Dr. Yeargin, is it good for me?
Most people have heard reports in recent years about the positive effects red wine is supposed to have on our health. But what exactly is it good for, and how much is a good thing?
The consumption rate that is most beneficial is one drink for women and a maximum of two drinks for men per day (this is 5 ounces of red wine that contains about 12% alcohol). Studies show that drinking red wine before or during the evening meal is associated with the strongest reduction in adverse cardiovascular outcomes.
This light to moderate consumption has been shown to be associated with decreased risks for coronary artery disease, total mortality, diabetes mellitus, stroke, and congestive heart failure.
Studies have shown that light red wine consumption decreased overall mortality when compared to absentee or those who departed from this drinking pattern.
Remember, however, that high levels of alcohol consumption are associated with increased cardiovascular risk, reversible hypertension, and increased risk of stroke. As well as being a frequent cause of atrial fibrillation and the third leading cause of premature death in the US (only behind smoking and obesity). Once you take that third drink for the night, you may be doing more harm than good!
Remember that for the full health benefits of red wine, be sure to drink the recommended amount. If you are someone who does not consume alcohol, it may be best not to start. The risks associated with drinking may outweigh the benefits in certain cases.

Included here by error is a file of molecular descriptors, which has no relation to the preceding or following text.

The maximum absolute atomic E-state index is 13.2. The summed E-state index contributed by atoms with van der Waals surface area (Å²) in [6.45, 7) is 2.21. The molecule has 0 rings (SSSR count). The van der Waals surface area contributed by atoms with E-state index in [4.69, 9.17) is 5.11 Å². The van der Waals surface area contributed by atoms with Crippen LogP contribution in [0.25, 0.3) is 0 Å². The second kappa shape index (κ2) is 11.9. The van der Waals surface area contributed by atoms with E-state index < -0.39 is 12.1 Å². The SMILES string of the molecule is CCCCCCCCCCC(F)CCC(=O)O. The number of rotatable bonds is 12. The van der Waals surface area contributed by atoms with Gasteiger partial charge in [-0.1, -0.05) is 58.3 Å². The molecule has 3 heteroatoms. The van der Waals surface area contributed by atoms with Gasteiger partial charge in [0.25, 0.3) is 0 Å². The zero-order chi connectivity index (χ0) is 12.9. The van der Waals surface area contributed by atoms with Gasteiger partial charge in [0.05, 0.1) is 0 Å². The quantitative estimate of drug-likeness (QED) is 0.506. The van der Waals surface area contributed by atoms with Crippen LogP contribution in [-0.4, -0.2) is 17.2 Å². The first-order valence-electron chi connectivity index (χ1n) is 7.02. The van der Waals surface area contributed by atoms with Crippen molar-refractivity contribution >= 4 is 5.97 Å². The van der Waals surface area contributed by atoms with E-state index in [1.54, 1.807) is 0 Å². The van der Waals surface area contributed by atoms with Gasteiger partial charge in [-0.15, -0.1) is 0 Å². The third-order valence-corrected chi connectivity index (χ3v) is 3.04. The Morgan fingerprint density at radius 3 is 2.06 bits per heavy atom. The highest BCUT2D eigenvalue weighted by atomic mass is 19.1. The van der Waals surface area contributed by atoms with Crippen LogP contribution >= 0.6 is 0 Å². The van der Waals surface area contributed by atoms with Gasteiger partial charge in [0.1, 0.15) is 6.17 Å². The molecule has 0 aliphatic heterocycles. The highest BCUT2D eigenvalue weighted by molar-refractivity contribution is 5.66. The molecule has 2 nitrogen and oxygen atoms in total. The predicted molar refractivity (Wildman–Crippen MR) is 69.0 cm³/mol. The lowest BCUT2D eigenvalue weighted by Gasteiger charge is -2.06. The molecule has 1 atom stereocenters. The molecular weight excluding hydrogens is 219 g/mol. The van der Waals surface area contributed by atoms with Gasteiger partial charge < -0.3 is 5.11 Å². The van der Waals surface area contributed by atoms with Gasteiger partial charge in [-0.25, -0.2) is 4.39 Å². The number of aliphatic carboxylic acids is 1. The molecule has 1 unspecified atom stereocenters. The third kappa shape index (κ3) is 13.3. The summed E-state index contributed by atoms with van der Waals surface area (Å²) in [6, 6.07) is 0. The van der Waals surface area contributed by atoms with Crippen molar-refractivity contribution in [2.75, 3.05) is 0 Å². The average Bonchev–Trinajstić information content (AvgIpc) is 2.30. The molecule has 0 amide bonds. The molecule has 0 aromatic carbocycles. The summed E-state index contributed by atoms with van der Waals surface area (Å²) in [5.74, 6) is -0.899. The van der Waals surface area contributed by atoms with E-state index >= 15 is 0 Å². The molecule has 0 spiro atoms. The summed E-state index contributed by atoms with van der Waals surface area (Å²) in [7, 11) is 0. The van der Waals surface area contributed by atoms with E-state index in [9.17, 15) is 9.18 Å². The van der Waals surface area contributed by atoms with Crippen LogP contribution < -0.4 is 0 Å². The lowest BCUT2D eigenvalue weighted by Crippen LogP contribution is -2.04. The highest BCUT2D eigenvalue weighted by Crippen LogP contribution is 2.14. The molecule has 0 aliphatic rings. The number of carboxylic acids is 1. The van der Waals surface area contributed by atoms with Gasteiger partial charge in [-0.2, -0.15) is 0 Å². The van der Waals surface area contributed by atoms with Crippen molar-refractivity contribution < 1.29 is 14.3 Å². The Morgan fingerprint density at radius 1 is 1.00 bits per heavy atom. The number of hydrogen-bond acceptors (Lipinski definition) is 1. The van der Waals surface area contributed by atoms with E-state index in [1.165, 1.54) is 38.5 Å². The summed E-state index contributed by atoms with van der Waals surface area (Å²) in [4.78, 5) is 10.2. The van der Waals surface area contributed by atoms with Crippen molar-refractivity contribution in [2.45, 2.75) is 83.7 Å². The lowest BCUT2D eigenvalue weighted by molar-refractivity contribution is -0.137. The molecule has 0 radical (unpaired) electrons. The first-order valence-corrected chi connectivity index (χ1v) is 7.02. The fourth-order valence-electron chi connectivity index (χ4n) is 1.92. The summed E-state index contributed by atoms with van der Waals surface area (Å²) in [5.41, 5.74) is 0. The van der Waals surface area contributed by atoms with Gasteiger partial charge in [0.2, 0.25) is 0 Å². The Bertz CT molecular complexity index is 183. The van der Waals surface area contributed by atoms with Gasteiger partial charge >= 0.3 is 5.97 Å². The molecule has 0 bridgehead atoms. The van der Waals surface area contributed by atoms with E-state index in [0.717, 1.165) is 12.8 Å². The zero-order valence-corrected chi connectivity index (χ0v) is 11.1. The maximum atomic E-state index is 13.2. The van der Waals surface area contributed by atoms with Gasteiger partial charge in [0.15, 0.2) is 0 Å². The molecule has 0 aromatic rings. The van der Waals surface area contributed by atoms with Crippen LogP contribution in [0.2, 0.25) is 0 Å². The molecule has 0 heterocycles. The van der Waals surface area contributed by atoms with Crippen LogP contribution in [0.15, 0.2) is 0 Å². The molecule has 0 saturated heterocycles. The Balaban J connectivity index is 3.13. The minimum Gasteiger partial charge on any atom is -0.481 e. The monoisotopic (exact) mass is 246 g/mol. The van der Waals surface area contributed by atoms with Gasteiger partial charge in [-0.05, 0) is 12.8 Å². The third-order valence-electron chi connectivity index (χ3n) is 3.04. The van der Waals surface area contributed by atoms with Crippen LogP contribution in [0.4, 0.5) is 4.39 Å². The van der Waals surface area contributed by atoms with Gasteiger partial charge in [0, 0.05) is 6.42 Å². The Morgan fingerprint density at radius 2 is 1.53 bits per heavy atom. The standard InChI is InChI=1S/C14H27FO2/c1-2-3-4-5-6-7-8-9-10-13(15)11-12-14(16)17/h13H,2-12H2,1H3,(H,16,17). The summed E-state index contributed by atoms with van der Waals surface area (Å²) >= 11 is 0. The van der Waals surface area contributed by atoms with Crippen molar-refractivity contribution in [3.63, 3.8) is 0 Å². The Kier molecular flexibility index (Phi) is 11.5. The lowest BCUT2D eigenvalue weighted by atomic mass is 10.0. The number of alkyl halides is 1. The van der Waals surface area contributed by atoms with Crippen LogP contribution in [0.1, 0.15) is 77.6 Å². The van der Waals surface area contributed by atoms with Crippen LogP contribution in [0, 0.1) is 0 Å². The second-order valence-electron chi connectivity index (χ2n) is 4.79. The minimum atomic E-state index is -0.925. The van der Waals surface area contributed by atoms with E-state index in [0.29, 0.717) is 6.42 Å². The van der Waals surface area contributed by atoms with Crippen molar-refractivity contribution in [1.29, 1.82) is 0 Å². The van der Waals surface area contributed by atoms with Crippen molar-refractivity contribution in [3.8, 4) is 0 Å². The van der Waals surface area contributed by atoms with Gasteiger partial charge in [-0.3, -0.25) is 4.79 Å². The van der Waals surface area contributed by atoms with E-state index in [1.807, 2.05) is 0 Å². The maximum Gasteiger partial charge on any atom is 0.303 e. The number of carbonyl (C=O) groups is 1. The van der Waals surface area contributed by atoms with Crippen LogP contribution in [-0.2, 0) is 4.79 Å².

This information is for educational purposes only. Seek the advice of a health specialist before making any changes to your healthcare.
O’Keefe, James H, et al. “Alcohol And Cardiovascular Health: The Dose Makes The Poison…Or The Remedy.” Mayo Clinic Proceedings 89.3 (2014): 382-393.
Gea, Alfredo, et al. “Mediterranean Alcohol-Drinking Pattern And Mortality In The SUN (Seguimiento Universidad De Navarra) Project: A Prospective Cohort Study.” The British Journal Of Nutrition (2014): 1-10.
Pollack, Rena M, and Jill P Crandall. “Resveratrol: Therapeutic Potential For Improving Cardiometabolic Health.” American Journal Of Hypertension (2013)
Lassaletta, Antonio D, et al. “Cardioprotective Effects Of Red Wine And Vodka In A Model Of Endothelial Dysfunction.” The Journal Of Surgical Research 178.2 (2012): 586-592.
Saremi, Adonis, and Rohit Arora. “The Cardiovascular Implications Of Alcohol And Red Wine.” American Journal Of Therapeutics 15.3 (2008): 265-277.